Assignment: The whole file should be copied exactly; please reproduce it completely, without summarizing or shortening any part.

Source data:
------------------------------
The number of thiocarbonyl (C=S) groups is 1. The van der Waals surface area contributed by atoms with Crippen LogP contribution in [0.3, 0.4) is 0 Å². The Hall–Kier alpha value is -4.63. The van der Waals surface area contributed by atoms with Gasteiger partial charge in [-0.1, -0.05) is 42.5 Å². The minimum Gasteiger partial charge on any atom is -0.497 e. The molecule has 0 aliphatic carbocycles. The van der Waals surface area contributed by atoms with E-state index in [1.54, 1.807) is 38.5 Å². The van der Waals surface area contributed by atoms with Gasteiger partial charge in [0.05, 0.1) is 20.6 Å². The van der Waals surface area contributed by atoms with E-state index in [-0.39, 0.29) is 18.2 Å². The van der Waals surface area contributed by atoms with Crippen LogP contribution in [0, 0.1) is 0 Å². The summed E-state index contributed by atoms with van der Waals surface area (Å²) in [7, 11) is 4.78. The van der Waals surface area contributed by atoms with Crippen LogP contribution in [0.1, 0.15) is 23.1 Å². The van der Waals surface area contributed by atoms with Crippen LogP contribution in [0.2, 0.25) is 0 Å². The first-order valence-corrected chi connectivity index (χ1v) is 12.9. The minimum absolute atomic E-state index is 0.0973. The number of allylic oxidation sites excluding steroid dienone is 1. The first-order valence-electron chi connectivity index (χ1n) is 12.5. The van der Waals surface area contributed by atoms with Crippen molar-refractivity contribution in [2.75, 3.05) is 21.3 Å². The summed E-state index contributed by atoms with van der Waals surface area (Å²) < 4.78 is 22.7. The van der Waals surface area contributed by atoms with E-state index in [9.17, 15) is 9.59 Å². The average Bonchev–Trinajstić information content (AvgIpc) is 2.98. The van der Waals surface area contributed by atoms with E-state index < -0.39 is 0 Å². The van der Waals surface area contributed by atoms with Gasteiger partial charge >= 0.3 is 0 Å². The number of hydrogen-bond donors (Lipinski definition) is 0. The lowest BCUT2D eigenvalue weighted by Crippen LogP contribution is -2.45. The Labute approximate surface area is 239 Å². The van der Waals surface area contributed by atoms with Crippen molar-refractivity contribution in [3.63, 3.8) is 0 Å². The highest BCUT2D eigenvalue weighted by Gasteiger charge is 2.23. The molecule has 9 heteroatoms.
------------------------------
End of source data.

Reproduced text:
The number of thiocarbonyl (C=S) groups is 1. The van der Waals surface area contributed by atoms with Crippen LogP contribution in [0.3, 0.4) is 0 Å². The Hall–Kier alpha value is -4.63. The van der Waals surface area contributed by atoms with Gasteiger partial charge in [-0.1, -0.05) is 42.5 Å². The minimum Gasteiger partial charge on any atom is -0.497 e. The molecule has 0 aliphatic carbocycles. The van der Waals surface area contributed by atoms with E-state index in [1.54, 1.807) is 38.5 Å². The van der Waals surface area contributed by atoms with Gasteiger partial charge in [0.05, 0.1) is 20.6 Å². The van der Waals surface area contributed by atoms with E-state index in [-0.39, 0.29) is 18.2 Å². The van der Waals surface area contributed by atoms with Crippen LogP contribution in [0, 0.1) is 0 Å². The summed E-state index contributed by atoms with van der Waals surface area (Å²) in [7, 11) is 4.78. The van der Waals surface area contributed by atoms with Crippen LogP contribution in [0.1, 0.15) is 23.1 Å². The van der Waals surface area contributed by atoms with Crippen LogP contribution in [0.2, 0.25) is 0 Å². The first-order valence-corrected chi connectivity index (χ1v) is 12.9. The minimum absolute atomic E-state index is 0.0973. The number of allylic oxidation sites excluding steroid dienone is 1. The first-order valence-electron chi connectivity index (χ1n) is 12.5. The van der Waals surface area contributed by atoms with Crippen molar-refractivity contribution in [2.75, 3.05) is 21.3 Å². The summed E-state index contributed by atoms with van der Waals surface area (Å²) < 4.78 is 22.7. The van der Waals surface area contributed by atoms with E-state index in [9.17, 15) is 9.59 Å². The average Bonchev–Trinajstić information content (AvgIpc) is 2.98. The van der Waals surface area contributed by atoms with E-state index < -0.39 is 0 Å². The van der Waals surface area contributed by atoms with Gasteiger partial charge >= 0.3 is 0 Å². The number of hydrogen-bond donors (Lipinski definition) is 0. The lowest BCUT2D eigenvalue weighted by Crippen LogP contribution is -2.45. The Labute approximate surface area is 239 Å². The van der Waals surface area contributed by atoms with Crippen molar-refractivity contribution in [3.63, 3.8) is 0 Å². The highest BCUT2D eigenvalue weighted by Gasteiger charge is 2.23. The molecule has 9 heteroatoms.